Our Fifth Year
Theosophist, August, 1883
Again we have the pleasure of noting the continued prosperity of The Theosophist, and the fact that its publication will be continued as heretofore. The experimental stage was passed a few months after the journal was launched, and it now appears to be growing in influence even more decidedly than in circulation. Yet the latter has long been extensive enough to reach regular subscribers in nearly every quarter of the globe; and the contributions which some of these have made to its columns have been alike instructive and interesting. With some of them friendships have also been formed by the founders of the Society which are likely to be lasting. Such is the case usually where the tie is based upon a community of intellectual tastes and moral aspirations. Begun as a convenient channel through which to reach the scattered members of our Society, the journal has become a delight to its founders, and the task of conducting it a labour of love. Its most important feature is that the adept Mahatmas, until now hidden from the sight of the public, and guarding the fact of their very existence a close secret, have permitted many occult truths to be given out, through Chelas, in its pages. And as these seeds of thought have here and there found soil for their germination, though for the most part they have fallen on the hard and stony ground of modern “culture” (!), the series of Fragments of Occult Truth will be continued and other pregnant ideas thus disseminated. The hidden meaning of the Aryan Shastras being a matter of the highest importance for Hindus and others to learn, such expositions will be from time to time made in the journal. We shall begin this work by expounding, so far as permitted, the esoteric meaning of the text of the Bhagavad Gita. One of the first numbers of our Volume V will contain the first chapter, and the commentary be continued monthly until the whole is finished. Some of our readers, especially Hindus, will be doubtless astonished to discover the almost perfect identity between the concealed sense of this immortal epic and the Arhat Tibetan Doctrine, which has been in part expounded in the Fragments and other writings. Colonel Olcott will, as heretofore, write in the intervals of leisure allowed him by his arduous official duties; and, at our request, explain the scientific rationale of his seemingly miraculous cures. A new field of scientific discovery has been opened up by the learned Prof. Jaeger, of Stuttgart, in his researches into the nature of odors and the law of their propagation. This subject involves even the question of a molecular psychology, and its high value was shown by Dr. Leopold Salzer, F. T. S., of Calcutta, in his paper at the first anniversary celebration of the Bengal Theosophical Society, reprinted in our number for July. Should any additional discoveries be made in this field, Dr. Salzer will, with his usual kindness, report them through The Theosophist. The masterly expositions of ancient Aryan philosophy, by Mr. T. Subba Row, B. A., B. L., F.T.S., which have attracted wide notice in Europe and America as well as at home, will be continued; and we are promised the favours of many other able scholars.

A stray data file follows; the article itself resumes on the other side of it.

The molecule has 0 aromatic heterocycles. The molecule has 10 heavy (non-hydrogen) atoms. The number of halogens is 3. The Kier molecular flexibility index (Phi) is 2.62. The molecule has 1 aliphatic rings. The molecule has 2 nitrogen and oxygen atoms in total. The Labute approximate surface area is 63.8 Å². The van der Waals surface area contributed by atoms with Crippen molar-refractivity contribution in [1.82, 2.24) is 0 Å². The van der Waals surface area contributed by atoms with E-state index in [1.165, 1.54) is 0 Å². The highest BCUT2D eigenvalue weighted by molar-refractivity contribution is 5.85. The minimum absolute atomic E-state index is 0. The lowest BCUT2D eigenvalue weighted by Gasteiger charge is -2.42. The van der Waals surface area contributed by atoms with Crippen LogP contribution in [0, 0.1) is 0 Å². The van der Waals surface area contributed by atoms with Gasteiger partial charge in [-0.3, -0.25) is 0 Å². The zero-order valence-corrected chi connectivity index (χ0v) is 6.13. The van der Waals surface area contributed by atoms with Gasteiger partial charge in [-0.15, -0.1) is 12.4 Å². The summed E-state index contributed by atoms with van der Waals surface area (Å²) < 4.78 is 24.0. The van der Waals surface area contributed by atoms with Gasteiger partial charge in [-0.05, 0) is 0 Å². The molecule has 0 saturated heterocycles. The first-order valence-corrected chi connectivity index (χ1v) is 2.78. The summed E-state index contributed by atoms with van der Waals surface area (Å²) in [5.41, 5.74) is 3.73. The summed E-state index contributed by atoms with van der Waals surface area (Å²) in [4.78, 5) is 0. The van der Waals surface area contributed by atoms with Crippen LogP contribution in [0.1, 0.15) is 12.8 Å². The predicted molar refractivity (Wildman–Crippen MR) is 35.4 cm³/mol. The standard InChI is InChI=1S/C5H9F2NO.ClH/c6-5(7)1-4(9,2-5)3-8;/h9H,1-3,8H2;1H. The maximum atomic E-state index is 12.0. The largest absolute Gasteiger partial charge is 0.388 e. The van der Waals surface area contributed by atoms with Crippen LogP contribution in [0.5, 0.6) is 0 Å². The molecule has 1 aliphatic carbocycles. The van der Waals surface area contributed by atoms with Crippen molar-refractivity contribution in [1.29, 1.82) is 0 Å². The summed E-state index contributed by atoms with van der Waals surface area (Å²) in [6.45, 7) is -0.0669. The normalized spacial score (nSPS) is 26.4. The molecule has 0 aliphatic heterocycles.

As there is every likelihood of an eager demand for the forthcoming volume, on the above and various other accounts, it will be but a kindness to remind our present subscribers and readers that we publish an edition only large enough to meet the demand, and cannot undertake to supply back numbers after the edition has been exhausted. To be sure of a set for the year, then, one must send in his name and money as early as possible. Since the magazine is not published for profit, and the proprietors have hitherto given its whole earnings and much more towards the support of the Theosophical Society, we will not consider ourselves open to the reproach of covetousness, if we beg our subscribers to try to enlarge its circulation. Each can without much trouble send in the name of at least one new subscriber, and so help on a movement which grows by its own inherent vitality, and has never been nursed or stimulated by artificial means. Fellows of the Society are especially bound to do this much, since the Supplement published solely for the benefit of our numerous Branches to announce and discuss in it our Society’s business—is printed entirely at the expense of the Founders. The circulation of The Theosophist is the soil from which every recent branch of the Society has sprung.
The Business Notice of the Manager will be found on our last page.